Village Program Expected to Save Green as it Plants Trees

The Village of Glen Ellyn unveiled its first comprehensive reforestation plan, which encourages community involvement.

Summer storms and the Emerald Ash Borer have taken a toll on the Village of Glen Ellyn’s parkway trees.

Normally, about 100 trees are lost every year due to weather and age, but more recently, the number of trees requiring replacement has grown to about 200 per year. The cost to replace all those trees is significant.

The village is taking steps to replace those trees in a manner that will come at a reduced cost to residents and which will also allow residents and organizations to help defer the cost of trees while expediting replacement.

“We’re excited to announce the first comprehensive parkway tree replacement program in the village’s history,” Glen Ellyn Village President Mark Pfefferman said in a news release. “The Village takes immense pride in its urban forest.”

In the past, the village would hire contractors to replace the trees, but that cost was often as much as the cost of a tree, said Julius Hansen, Glen Ellyn's director of public works. If an individual tree costs between $150 and $200, and with the cost of the contractor often costing about the same amount, planting one tree could cost the village between $300 and $400.

“There have been budget constraints and budget issues,” he said. “There is a lot of cost for removing trees and removing stumps; no matter how many are removed you can only plant so many trees. The village decided to not hire a contractor to plant the trees to save on the cost.”

Rather than hire contractors to plant the trees, the public works’ employees are now overseeing the duty, Hansen said. The village began doing the work in house in the spring and in a few weeks – in October – they will begin fall tree planting.

The village plants 100 trees in the spring and 100 in the fall and the cost savings to the village will be about $35,000 a year just from planting trees in house, Hansen said. Over 10 years the cost savings will be significant.

Though the public works employees are taking time away from other duties, Hansen said it’s been possible to rework schedules to allow for the tree planting.

In addition, to the work being done in house, the is also encouraging residents who may need parkway trees replaced to do the work themselves. With a permit from the village, residents may purchase trees and plant them, which will expedite the process, said Kristen Schrader, assistant to the village manager.

Another option for residents is that those who are willing to pay $85 to the village will have their replacement request expedited and replacement will take place the following planting season, Hansen said.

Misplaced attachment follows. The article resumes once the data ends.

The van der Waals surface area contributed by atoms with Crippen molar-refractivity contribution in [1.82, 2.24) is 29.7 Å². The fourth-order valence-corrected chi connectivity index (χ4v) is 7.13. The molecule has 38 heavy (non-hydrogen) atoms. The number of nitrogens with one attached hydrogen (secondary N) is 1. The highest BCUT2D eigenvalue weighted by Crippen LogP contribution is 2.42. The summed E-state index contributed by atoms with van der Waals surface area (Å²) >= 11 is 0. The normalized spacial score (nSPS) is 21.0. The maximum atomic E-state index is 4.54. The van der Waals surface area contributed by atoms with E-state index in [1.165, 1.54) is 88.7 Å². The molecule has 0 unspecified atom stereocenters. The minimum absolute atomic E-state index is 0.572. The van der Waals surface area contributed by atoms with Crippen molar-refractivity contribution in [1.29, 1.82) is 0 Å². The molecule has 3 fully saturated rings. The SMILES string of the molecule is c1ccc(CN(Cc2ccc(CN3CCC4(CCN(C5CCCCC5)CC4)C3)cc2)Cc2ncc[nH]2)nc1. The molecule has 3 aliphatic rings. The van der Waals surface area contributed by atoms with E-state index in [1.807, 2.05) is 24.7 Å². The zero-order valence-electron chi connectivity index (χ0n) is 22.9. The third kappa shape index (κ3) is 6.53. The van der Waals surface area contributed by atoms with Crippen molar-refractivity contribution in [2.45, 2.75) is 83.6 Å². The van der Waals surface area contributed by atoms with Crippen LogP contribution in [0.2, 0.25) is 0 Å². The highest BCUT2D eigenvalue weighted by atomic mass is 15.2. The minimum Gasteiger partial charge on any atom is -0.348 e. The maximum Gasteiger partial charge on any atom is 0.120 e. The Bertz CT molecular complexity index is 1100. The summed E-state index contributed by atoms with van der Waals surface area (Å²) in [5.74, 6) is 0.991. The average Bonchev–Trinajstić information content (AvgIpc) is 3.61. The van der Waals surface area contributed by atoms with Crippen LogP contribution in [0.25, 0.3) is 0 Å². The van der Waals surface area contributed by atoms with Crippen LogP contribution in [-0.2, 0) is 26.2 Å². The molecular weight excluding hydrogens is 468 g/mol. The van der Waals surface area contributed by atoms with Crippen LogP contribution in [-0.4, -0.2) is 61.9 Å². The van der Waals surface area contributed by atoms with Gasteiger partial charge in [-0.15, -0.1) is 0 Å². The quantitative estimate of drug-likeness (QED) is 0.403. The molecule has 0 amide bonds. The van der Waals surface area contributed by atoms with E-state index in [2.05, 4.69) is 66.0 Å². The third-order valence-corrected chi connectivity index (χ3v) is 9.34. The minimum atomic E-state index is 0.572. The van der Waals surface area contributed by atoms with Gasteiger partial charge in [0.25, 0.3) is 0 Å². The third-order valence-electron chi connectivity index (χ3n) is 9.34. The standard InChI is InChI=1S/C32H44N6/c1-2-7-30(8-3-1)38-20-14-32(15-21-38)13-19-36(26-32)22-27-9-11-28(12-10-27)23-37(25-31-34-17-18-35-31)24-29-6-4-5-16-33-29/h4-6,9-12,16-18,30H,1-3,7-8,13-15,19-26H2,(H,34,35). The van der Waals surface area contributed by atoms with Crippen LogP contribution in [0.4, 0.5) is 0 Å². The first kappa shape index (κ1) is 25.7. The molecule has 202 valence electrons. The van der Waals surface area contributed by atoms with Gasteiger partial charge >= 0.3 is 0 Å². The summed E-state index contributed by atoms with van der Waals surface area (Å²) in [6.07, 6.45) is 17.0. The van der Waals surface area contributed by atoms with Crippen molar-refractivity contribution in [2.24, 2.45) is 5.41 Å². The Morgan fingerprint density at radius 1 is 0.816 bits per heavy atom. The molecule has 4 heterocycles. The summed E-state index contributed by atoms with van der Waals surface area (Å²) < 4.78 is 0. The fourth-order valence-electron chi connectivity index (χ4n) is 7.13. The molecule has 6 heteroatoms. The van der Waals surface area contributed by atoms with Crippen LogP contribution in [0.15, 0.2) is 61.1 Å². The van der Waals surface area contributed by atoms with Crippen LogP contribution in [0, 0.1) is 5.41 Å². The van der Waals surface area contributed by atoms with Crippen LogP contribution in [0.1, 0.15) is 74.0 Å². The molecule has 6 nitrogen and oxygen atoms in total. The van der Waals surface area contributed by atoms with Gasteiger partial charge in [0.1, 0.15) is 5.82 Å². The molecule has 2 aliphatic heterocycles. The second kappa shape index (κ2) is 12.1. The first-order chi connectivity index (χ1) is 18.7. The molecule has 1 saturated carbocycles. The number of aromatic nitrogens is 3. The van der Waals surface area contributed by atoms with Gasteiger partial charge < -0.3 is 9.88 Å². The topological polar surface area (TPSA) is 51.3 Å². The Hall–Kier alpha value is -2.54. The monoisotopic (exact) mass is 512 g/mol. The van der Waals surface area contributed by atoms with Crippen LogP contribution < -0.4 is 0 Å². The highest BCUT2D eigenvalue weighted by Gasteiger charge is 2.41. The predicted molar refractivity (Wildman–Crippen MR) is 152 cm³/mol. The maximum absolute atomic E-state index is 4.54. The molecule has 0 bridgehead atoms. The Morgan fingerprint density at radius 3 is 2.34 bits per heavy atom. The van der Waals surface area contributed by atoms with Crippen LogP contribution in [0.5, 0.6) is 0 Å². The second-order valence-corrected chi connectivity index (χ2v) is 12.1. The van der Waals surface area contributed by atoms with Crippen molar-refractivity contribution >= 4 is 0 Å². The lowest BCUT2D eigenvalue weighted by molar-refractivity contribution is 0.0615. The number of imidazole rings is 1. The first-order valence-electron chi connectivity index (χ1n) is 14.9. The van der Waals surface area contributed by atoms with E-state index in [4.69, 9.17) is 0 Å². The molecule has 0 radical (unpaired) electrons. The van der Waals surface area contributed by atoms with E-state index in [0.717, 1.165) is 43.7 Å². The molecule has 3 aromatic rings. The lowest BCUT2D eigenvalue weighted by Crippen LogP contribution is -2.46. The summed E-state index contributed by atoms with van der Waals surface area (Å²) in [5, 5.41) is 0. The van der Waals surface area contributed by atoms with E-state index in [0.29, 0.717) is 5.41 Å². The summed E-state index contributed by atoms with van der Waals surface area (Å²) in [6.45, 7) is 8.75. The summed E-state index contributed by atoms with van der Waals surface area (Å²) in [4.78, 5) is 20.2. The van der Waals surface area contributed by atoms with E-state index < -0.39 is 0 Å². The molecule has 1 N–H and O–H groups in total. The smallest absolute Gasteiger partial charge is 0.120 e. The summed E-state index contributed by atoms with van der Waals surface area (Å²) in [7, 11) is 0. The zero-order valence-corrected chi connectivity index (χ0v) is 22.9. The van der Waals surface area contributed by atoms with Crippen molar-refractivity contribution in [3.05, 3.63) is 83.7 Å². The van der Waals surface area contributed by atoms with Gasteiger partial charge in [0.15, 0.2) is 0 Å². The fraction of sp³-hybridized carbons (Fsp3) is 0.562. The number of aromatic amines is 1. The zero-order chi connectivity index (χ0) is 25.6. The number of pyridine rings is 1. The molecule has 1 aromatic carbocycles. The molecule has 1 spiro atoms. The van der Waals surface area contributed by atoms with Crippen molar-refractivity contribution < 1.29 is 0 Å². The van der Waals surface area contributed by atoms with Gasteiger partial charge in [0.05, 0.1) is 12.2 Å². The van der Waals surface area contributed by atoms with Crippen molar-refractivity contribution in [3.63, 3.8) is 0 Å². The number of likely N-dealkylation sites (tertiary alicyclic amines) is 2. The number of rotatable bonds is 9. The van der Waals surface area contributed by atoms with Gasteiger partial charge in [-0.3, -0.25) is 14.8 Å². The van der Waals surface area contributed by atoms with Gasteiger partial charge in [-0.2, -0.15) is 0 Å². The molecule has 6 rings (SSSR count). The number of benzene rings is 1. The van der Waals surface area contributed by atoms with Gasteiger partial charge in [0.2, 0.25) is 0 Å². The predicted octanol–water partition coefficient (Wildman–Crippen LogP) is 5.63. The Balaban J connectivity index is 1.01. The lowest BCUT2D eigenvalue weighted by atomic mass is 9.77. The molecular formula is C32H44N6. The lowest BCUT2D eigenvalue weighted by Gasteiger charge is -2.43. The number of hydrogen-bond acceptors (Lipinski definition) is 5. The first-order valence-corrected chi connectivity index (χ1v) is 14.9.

Donations will also be accepted from individuals or organizations, he said. Residents who wish to may donate a tree to Glen Ellyn's parkways or the Village Arboretum by contributing $170. And, organizations or individuals who pool resources may underwrite an entire planting season by donating $8,500.

“So many people, from youth groups to students to preservation groups and others, ask us how they can help reforest our village,” Village Manager Mark Franz said in a new release. “This program gives them an easy way to make a difference.”

In the past, the financial need wasn’t as great as it is today, Hansen said. With the severe damage from the July storms, damage from the Emerald Ash Borer and expected tree damage from this summer’s drought, the village can use the assistance with tree replacement.

Learn more about the reforestation program.

Meatheads of Glen Ellyn will make donations on Sept. 15 and 16 toward the reforestation program. Mention Glen Ellyn’s Parkway Tree Reforestation at the restaurant at 549 Roosevelt Road anytime Sept. 15 and 16 and Meatheads will donate 10 percent of net sales generated to the village’s urban forest. 

Would you consider paying a fee to expedite tree replacement, or take on the work yourself? Tell us in comments!


There are plenty of ways to keep up on Glen Ellyn news:

Jeffrey Gahris September 07, 2012 at 08:57 PM
This is a good first step, but it may take years to restore our Village forest to its former grandeur. Hopefully, the Village will manage our resource carefully and provide residents with good information to keep our trees healthy. There is a lot at stake. Trees that have been harmed by human activities have found it much tougher to survive our recent weather extremes.
Linda Gilbert September 09, 2012 at 04:40 PM
After working as volunteers under the direction of our former village forester, the poor condition of a great many of our parkway trees quickly became apparent to many of us. Diseases like Emerald ash borer and oak wilt were only part of the story. Many older trees planted decades ago were inappropriate varieties for their sites, were planted too close together for their mature sizes and were suffering decline from poor maintence practices by property owners and thoughtless construction damage by builders. In addition, the former practice of allowing the planting of too many of one variety in some areas allowed neighborhoods to lose large areas of canopy when hit by tree disease or storms. It is very good news that the village will focus on restoring trees to the parkways. Residents of our village love their trees, whether or not they understand how they grow and what are the best maintenance practices. What a great opportunity to teach each homeowner who takes part in parkway tree replacement about their specific tree and its needs. Given that most of our village forest is on private property, such knowledge could carry over to the benefit of the entire canopy.


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